How Do You Price a Connected Device?

November 19, 2015

How do you price a connected device?  Selling a stand-alone physical device is a fairly straightforward exercise. There is a discrete transfer of assets. You determine a price, and your customer decides whether to accept it or not and done.

But when that device is connected, suddenly there’s data involved, which means you can sell the same device to several different kinds of customers: consumers, advertisers, resellers, industry groups, etc. Multiple beneficiaries gives you lots more flexibility in terms of pricing and packaging.

Let’s look at Ngenic as a case study. I recently had a great discussion with their Chairman of the Board, Bjorn Berg.

Based in Upsalla, Sweden, Ngenic sells a smart thermostat, or an “extra brain used to heat up your house.” Ngenic offers three basic purchase plans: buy the thermostat outright, buy it for a lower price with a small monthly subscription, or buy it as part of a discounted bundle with an energy provider.

More than half of Ngenic customers wind up saving over 10% of their heating costs over the course of a year. The device monitors their home energy usage by taking into account variables like sunlight, occupancy, and (this is where it gets really interesting) favorable electricity rates.

Unlike here in the United States, Sweden has an extraordinarily deregulated energy market. There are over 150 energy wholesellers, and most customers have rate agreements that can change on an hourly basis relative to supply and demand.

Ngenic’s physical asset is relatively inexpensive to manufacture and assemble. And thanks to all this rampant free market activity in “Socialist” Sweden (most kilowatt hours are bought and sold at least six times before reaching the end customer), electricity there is really cheap.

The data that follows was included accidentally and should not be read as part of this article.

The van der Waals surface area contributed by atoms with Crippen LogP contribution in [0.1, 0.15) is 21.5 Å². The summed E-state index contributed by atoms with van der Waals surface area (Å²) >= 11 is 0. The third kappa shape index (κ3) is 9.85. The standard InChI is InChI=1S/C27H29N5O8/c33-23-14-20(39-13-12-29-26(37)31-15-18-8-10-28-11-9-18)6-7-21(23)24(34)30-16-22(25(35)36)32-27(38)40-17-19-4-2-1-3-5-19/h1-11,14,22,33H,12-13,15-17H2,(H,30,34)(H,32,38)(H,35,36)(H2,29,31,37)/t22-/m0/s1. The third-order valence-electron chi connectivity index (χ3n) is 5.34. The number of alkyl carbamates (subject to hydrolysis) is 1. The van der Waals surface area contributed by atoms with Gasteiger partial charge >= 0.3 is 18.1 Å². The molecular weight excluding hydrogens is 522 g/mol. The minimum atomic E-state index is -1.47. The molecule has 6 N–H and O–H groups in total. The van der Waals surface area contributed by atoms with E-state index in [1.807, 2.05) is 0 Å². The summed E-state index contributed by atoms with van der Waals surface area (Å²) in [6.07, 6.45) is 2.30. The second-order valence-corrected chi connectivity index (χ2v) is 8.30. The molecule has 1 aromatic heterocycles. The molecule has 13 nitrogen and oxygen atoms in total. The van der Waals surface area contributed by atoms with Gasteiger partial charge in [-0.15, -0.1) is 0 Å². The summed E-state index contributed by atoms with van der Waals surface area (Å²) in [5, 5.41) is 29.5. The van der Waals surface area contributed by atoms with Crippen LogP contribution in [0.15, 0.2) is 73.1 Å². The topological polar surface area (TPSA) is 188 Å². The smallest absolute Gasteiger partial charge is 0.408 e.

So how does Ngenic create value?

  • It sells to consumers to help them save energy, and protect the environment.
  • It partners with suppliers to add “green intelligence” and differentiation to their value proposition.
  • Its devices conduct arbitrage with wholesellers (sometimes on a minute-by-minute basis) to buy more electricity when it’s cheaper, and less when it’s more expensive.

The lesson here is that in IoT, there’s no such thing as a straightforward B-to-C market approach. The physical device is just an enabler. Your value lies in your IP, and your ability to trade information across multiple markets.

As Bjorn told me, “You have to think a little bit like Google and search. Nobody pays for the search itself. But everybody knows that Google profits on you searching. And the benefits you receive are worth more than the information you’re giving away. That’s the model you have to pursue. What’s the value I can create from the information generated by my connected device? That’s where you should focus.”

If Zuora is in the “Software as a Service” industry, then Ngenic is in the “Information as a Service” industry. They’re helping themselves (and others) succeed by providing value in a crowded market, and offering different pricing and packaging bundles to different kinds of clients. That’s a lesson for all of us.

Want to learn more? Check out our Monetizing IoT Guide